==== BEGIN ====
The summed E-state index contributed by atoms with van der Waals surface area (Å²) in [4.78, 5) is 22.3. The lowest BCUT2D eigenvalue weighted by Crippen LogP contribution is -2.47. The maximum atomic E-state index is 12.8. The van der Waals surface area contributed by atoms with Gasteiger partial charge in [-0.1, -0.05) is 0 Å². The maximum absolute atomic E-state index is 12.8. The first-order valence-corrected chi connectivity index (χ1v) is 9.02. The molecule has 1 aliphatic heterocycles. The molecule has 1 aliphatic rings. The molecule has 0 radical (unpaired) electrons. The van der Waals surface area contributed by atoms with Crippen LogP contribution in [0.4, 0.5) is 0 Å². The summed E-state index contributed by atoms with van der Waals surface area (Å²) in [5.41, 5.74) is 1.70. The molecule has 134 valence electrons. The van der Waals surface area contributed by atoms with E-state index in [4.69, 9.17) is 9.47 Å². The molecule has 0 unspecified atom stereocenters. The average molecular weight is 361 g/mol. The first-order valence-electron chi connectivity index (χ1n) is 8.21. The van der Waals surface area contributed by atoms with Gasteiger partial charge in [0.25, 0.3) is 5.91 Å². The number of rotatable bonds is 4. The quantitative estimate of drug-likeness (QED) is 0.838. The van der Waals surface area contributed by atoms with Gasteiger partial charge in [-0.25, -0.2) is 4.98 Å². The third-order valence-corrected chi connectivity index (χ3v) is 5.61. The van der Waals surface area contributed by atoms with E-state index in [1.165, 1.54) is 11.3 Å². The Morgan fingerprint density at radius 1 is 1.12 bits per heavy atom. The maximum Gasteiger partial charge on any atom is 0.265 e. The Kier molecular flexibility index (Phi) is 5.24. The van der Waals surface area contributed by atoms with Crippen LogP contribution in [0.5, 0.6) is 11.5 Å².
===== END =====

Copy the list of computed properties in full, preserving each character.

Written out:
The summed E-state index contributed by atoms with van der Waals surface area (Å²) in [4.78, 5) is 22.3. The lowest BCUT2D eigenvalue weighted by Crippen LogP contribution is -2.47. The maximum atomic E-state index is 12.8. The van der Waals surface area contributed by atoms with Gasteiger partial charge in [-0.1, -0.05) is 0 Å². The maximum absolute atomic E-state index is 12.8. The first-order valence-corrected chi connectivity index (χ1v) is 9.02. The molecule has 1 aliphatic heterocycles. The molecule has 1 aliphatic rings. The molecule has 0 radical (unpaired) electrons. The van der Waals surface area contributed by atoms with Crippen LogP contribution in [0.4, 0.5) is 0 Å². The summed E-state index contributed by atoms with van der Waals surface area (Å²) in [5.41, 5.74) is 1.70. The molecule has 134 valence electrons. The van der Waals surface area contributed by atoms with E-state index in [4.69, 9.17) is 9.47 Å². The molecule has 0 unspecified atom stereocenters. The average molecular weight is 361 g/mol. The first-order valence-electron chi connectivity index (χ1n) is 8.21. The van der Waals surface area contributed by atoms with Gasteiger partial charge in [0.25, 0.3) is 5.91 Å². The number of rotatable bonds is 4. The quantitative estimate of drug-likeness (QED) is 0.838. The van der Waals surface area contributed by atoms with Gasteiger partial charge in [-0.25, -0.2) is 4.98 Å². The third-order valence-corrected chi connectivity index (χ3v) is 5.61. The van der Waals surface area contributed by atoms with E-state index in [1.165, 1.54) is 11.3 Å². The Morgan fingerprint density at radius 1 is 1.12 bits per heavy atom. The maximum Gasteiger partial charge on any atom is 0.265 e. The Kier molecular flexibility index (Phi) is 5.24. The van der Waals surface area contributed by atoms with Crippen LogP contribution in [0.5, 0.6) is 11.5 Å².